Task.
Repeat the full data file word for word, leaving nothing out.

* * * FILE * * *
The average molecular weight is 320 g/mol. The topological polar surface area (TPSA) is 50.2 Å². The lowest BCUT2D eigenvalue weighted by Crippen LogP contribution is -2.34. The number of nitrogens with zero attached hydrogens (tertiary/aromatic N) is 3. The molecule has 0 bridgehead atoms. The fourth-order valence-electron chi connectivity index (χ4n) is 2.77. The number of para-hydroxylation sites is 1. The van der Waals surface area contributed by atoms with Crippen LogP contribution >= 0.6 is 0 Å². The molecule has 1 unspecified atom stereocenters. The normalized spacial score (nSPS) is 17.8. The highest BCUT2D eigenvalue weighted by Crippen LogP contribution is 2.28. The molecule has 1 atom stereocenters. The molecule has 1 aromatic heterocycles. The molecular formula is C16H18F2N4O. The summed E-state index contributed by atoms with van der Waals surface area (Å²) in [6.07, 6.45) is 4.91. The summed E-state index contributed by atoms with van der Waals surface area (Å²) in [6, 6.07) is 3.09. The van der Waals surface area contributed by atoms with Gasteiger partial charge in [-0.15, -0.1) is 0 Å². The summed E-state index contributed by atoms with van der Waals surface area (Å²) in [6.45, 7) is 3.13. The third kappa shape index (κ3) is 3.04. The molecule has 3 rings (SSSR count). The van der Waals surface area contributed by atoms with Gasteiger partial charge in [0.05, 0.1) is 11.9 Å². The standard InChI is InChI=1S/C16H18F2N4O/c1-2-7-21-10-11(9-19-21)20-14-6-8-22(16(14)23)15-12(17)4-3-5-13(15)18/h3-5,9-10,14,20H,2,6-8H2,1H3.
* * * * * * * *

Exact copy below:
The average molecular weight is 320 g/mol. The topological polar surface area (TPSA) is 50.2 Å². The lowest BCUT2D eigenvalue weighted by Crippen LogP contribution is -2.34. The number of nitrogens with zero attached hydrogens (tertiary/aromatic N) is 3. The molecule has 0 bridgehead atoms. The fourth-order valence-electron chi connectivity index (χ4n) is 2.77. The number of para-hydroxylation sites is 1. The van der Waals surface area contributed by atoms with Crippen LogP contribution >= 0.6 is 0 Å². The molecule has 1 unspecified atom stereocenters. The normalized spacial score (nSPS) is 17.8. The highest BCUT2D eigenvalue weighted by Crippen LogP contribution is 2.28. The molecule has 1 atom stereocenters. The molecule has 1 aromatic heterocycles. The molecular formula is C16H18F2N4O. The summed E-state index contributed by atoms with van der Waals surface area (Å²) in [6.07, 6.45) is 4.91. The summed E-state index contributed by atoms with van der Waals surface area (Å²) in [6, 6.07) is 3.09. The van der Waals surface area contributed by atoms with Gasteiger partial charge in [-0.15, -0.1) is 0 Å². The summed E-state index contributed by atoms with van der Waals surface area (Å²) in [6.45, 7) is 3.13. The third kappa shape index (κ3) is 3.04. The molecule has 3 rings (SSSR count). The van der Waals surface area contributed by atoms with Gasteiger partial charge in [0.05, 0.1) is 11.9 Å². The standard InChI is InChI=1S/C16H18F2N4O/c1-2-7-21-10-11(9-19-21)20-14-6-8-22(16(14)23)15-12(17)4-3-5-13(15)18/h3-5,9-10,14,20H,2,6-8H2,1H3.